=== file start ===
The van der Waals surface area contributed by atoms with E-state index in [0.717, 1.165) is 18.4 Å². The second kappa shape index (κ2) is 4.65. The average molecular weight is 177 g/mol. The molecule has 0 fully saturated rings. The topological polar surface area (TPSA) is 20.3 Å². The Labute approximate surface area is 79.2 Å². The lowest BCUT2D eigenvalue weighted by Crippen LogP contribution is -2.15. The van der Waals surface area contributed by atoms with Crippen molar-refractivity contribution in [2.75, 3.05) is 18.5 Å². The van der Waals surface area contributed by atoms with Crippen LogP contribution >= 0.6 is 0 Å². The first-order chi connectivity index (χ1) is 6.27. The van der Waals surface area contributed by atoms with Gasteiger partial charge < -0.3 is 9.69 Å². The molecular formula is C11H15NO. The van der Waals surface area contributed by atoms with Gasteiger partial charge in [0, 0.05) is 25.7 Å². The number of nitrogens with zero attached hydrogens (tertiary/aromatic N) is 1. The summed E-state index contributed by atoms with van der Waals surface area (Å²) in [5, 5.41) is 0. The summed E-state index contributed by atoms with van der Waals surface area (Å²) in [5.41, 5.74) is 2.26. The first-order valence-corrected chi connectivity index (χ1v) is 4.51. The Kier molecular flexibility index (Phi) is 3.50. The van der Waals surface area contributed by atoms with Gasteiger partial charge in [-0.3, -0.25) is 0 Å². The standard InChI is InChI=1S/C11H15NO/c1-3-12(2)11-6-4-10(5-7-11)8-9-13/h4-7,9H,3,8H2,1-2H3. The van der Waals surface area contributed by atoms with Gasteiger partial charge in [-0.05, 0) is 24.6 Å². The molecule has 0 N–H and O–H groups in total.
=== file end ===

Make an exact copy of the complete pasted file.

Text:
The van der Waals surface area contributed by atoms with E-state index in [0.717, 1.165) is 18.4 Å². The second kappa shape index (κ2) is 4.65. The average molecular weight is 177 g/mol. The molecule has 0 fully saturated rings. The topological polar surface area (TPSA) is 20.3 Å². The Labute approximate surface area is 79.2 Å². The lowest BCUT2D eigenvalue weighted by Crippen LogP contribution is -2.15. The van der Waals surface area contributed by atoms with Crippen molar-refractivity contribution in [2.75, 3.05) is 18.5 Å². The van der Waals surface area contributed by atoms with Crippen LogP contribution >= 0.6 is 0 Å². The first-order chi connectivity index (χ1) is 6.27. The van der Waals surface area contributed by atoms with Gasteiger partial charge < -0.3 is 9.69 Å². The molecular formula is C11H15NO. The van der Waals surface area contributed by atoms with Gasteiger partial charge in [0, 0.05) is 25.7 Å². The number of nitrogens with zero attached hydrogens (tertiary/aromatic N) is 1. The summed E-state index contributed by atoms with van der Waals surface area (Å²) in [5, 5.41) is 0. The summed E-state index contributed by atoms with van der Waals surface area (Å²) in [5.41, 5.74) is 2.26. The first-order valence-corrected chi connectivity index (χ1v) is 4.51. The Kier molecular flexibility index (Phi) is 3.50. The van der Waals surface area contributed by atoms with Gasteiger partial charge in [-0.3, -0.25) is 0 Å². The standard InChI is InChI=1S/C11H15NO/c1-3-12(2)11-6-4-10(5-7-11)8-9-13/h4-7,9H,3,8H2,1-2H3. The van der Waals surface area contributed by atoms with Gasteiger partial charge in [-0.05, 0) is 24.6 Å². The molecule has 0 N–H and O–H groups in total.